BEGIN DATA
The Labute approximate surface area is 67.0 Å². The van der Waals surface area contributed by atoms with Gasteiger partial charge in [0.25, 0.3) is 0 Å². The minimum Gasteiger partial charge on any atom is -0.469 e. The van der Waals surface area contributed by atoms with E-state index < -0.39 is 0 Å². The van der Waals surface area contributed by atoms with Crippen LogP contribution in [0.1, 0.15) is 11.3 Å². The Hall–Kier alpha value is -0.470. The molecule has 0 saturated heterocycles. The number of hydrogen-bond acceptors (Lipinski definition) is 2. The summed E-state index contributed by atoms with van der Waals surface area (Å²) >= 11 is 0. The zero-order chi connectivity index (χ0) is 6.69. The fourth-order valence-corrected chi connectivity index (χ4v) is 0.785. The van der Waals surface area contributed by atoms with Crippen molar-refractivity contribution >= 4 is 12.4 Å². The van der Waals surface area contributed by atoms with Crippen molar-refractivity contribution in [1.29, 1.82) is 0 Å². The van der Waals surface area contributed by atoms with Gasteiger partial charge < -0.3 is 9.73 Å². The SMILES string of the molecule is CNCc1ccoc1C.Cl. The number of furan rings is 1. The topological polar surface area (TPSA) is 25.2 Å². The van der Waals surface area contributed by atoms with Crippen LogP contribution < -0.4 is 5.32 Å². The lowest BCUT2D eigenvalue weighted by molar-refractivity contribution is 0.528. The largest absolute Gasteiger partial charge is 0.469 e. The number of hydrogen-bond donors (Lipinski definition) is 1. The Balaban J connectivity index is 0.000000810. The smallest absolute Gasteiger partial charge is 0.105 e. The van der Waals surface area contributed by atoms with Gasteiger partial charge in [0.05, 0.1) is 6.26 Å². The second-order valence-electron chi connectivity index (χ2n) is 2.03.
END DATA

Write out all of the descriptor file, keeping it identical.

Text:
The Labute approximate surface area is 67.0 Å². The van der Waals surface area contributed by atoms with Gasteiger partial charge in [0.25, 0.3) is 0 Å². The minimum Gasteiger partial charge on any atom is -0.469 e. The van der Waals surface area contributed by atoms with E-state index < -0.39 is 0 Å². The van der Waals surface area contributed by atoms with Crippen LogP contribution in [0.1, 0.15) is 11.3 Å². The Hall–Kier alpha value is -0.470. The molecule has 0 saturated heterocycles. The number of hydrogen-bond acceptors (Lipinski definition) is 2. The summed E-state index contributed by atoms with van der Waals surface area (Å²) >= 11 is 0. The zero-order chi connectivity index (χ0) is 6.69. The fourth-order valence-corrected chi connectivity index (χ4v) is 0.785. The van der Waals surface area contributed by atoms with Crippen molar-refractivity contribution >= 4 is 12.4 Å². The van der Waals surface area contributed by atoms with Crippen molar-refractivity contribution in [1.29, 1.82) is 0 Å². The van der Waals surface area contributed by atoms with Gasteiger partial charge < -0.3 is 9.73 Å². The SMILES string of the molecule is CNCc1ccoc1C.Cl. The number of furan rings is 1. The topological polar surface area (TPSA) is 25.2 Å². The van der Waals surface area contributed by atoms with Crippen LogP contribution < -0.4 is 5.32 Å². The lowest BCUT2D eigenvalue weighted by molar-refractivity contribution is 0.528. The largest absolute Gasteiger partial charge is 0.469 e. The number of hydrogen-bond donors (Lipinski definition) is 1. The Balaban J connectivity index is 0.000000810. The smallest absolute Gasteiger partial charge is 0.105 e. The van der Waals surface area contributed by atoms with Gasteiger partial charge in [0.05, 0.1) is 6.26 Å². The second-order valence-electron chi connectivity index (χ2n) is 2.03.